New survey data from Rural Aid shows consecutive disasters have forced most farmers to think about selling

A spate of consecutive natural disasters and associated financial pressures are cited as two of the key reasons why more than two-thirds of Australian farmers are considering selling their farms, the results of Rural Aid’s inaugural farmer survey have revealed.

The ‘Pulse of the Paddock’ report shows many farmers are in need of diverse support measures, particularly mental health and wellbeing, to continue to supply quality food to Australian and international tables and contribute to the overall health and prosperity of communities across the country.

Released today, ahead of Rural Aid’s major fundraising campaign tomorrow, Mates Day, the survey attracted responses from 680 farmers and delivered some sobering statistics, supporting the charity’s urgent call to acknowledge the importance of farmers.

The Pulse of the Paddock survey revealed:

  • 80% of farmers believe people do not value the work and effort that goes into producing food
  • 76% of farmers rate their mental health as poor, very poor or average
  • 70% have considered selling their farm in the past 12 months due to natural disasters and financial pressure
  • 45% say their mental health has declined in the past 12 months

Rural Aid CEO, John Warlters, said the survey raises issues he believed every Australian should take heed of, given 93% of food eaten in Australia is produced right here on domestic farms.

“Farmers form the first link in the agricultural supply chain that connects the producer with the consumer. If that’s broken, if we lose farmers and their families because they’re mentally and physically drained from trying to recover from extreme weather events and poor returns, then we won’t be eating locally grown food,” Mr Warlters said.

“The survey results speak to the toll consecutive disasters have taken on our farming communities.

“We need to take their fears seriously, and actively help them to stay on the land.”

Profit discrepancies a key driver of distress

In the Pulse of the Paddock survey, an open-ended question about improving food supply chains garnered the most responses, with the overwhelming majority of farmers suggesting cutting out ‘middlemen’ along the food supply chain as a solution to the narrow the gap between their returns and retailer profits.

Soberingly, the survey revealed the extent to which mental health remains a challenge for the farm sector.

Only 24% of farmers described their mental health as good or very good, and half of the respondents said they had been feeling worse over the past 12 months.

The survey corroborates the statistics from the Norco National Farmer Wellbeing Report released in March 2023, which showed the top three factors impacting farmer mental health were weather or natural disasters (47%), financial stress (36%) and inflation and cost pressures (35%).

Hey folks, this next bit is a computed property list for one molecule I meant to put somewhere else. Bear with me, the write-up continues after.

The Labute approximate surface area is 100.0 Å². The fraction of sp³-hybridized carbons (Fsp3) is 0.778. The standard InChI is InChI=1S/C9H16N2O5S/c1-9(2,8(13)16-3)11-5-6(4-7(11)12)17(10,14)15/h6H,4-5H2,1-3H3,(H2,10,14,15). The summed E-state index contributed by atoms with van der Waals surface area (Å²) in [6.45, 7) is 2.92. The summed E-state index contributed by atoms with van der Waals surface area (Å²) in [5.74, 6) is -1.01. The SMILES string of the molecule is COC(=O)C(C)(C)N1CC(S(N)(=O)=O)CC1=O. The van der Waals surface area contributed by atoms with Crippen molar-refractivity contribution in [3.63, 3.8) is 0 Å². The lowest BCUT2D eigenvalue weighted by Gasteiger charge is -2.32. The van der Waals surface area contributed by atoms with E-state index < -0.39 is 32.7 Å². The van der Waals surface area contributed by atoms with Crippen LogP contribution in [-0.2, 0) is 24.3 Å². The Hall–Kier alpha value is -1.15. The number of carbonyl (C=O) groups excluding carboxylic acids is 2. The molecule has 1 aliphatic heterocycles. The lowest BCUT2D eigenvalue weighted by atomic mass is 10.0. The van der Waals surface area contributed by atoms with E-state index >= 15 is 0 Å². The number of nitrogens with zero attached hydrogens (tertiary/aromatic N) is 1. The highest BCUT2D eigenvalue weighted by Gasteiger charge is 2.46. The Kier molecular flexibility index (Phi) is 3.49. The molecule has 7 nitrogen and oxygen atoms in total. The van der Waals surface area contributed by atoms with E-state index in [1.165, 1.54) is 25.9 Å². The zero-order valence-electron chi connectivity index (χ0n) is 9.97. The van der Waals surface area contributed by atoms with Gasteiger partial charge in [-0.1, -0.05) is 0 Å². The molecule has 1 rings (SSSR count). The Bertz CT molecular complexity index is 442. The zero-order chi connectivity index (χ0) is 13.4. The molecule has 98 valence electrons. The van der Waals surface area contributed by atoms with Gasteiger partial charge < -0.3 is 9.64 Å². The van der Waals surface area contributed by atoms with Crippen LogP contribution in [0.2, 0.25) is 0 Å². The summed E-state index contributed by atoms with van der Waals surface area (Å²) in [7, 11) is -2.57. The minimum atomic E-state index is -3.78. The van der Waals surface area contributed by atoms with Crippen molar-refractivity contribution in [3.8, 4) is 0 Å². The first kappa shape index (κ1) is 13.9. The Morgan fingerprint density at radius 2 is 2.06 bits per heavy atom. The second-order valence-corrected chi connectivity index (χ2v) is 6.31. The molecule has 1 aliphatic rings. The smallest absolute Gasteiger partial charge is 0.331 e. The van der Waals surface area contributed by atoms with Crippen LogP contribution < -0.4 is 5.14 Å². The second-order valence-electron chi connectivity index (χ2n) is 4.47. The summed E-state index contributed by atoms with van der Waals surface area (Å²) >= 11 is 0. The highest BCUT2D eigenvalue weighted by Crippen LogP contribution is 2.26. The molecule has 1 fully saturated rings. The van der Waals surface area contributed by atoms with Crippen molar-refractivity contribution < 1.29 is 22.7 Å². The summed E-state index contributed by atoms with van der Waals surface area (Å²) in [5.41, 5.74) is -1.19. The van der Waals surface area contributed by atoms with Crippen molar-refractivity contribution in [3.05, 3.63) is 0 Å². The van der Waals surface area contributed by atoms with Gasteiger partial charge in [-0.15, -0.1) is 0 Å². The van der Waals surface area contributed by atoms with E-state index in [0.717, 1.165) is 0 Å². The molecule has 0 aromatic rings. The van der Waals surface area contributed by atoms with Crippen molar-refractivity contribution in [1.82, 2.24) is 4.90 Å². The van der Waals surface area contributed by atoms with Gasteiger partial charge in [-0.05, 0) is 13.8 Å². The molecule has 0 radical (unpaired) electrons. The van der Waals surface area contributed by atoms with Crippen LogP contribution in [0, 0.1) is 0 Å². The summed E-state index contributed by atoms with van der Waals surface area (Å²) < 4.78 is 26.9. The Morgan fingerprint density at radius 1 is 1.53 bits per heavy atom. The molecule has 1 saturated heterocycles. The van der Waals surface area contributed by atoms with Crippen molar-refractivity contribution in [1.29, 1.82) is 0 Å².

Quantifying the impact across the country, it found that 88% of Australian farmers have had their business significantly impacted by natural disasters over the past five years, at an average cost of $1.4 million per farm.

Mr Warlters said he was pleased the survey results showed many people in rural and regional communities were grateful for the work Rural Aid was undertaking.

“Almost 100 per cent of respondents said Rural Aid was having a positive impact on their daily life and household, describing the support as ‘life-changing’, ‘amazing’, and ‘vital’,” he said.

Laura Geitz urges Australians to take notice

Rural Aid’s Mates Day Ambassador, and former Australian champion netballer, Laura Geitz, said most people had little concept of what is involved in bringing healthy food from the paddock to the table.

“Wouldn’t it be great to have a conversation every time you sit down with a plate of food, about where that food came from? Most of us take it for granted that we can zip down to the shops, grab what we want or call Uber Eats, and the food just arrives,” she said.

“But strip it back a bit. Every plate tells a story. What do farmers have to go through to provide us with that meal, and what happens if they can’t?

“I think this is a great opportunity to support Aussie farmers on Mates Day, whether you have ties to agriculture or not.”

Mates Day is Rural Aid’s major annual fundraising campaign. All donations ensure the ongoing provision of critical economic and empathetic assistance to farmers.

To make a donation to Rural Aid’s Mates Day, visit

Rural Aid’s Pulse of the Paddock is available on the Rural Aid website

Media enquiries:
Kate Scott
0438 389 092

Stacey Wordsworth
0438 394 371

About Rural Aid 
Rural Aid is Australia’s most trusted rural charity. We stand with our farmers when they need us most. Rural Aid provides critical support to farmers affected by natural disaster through financial, wellbeing and fodder assistance. Rural Aid’s community programs help create more sustainable communities by building stronger futures for all Australian farmers. Find out more at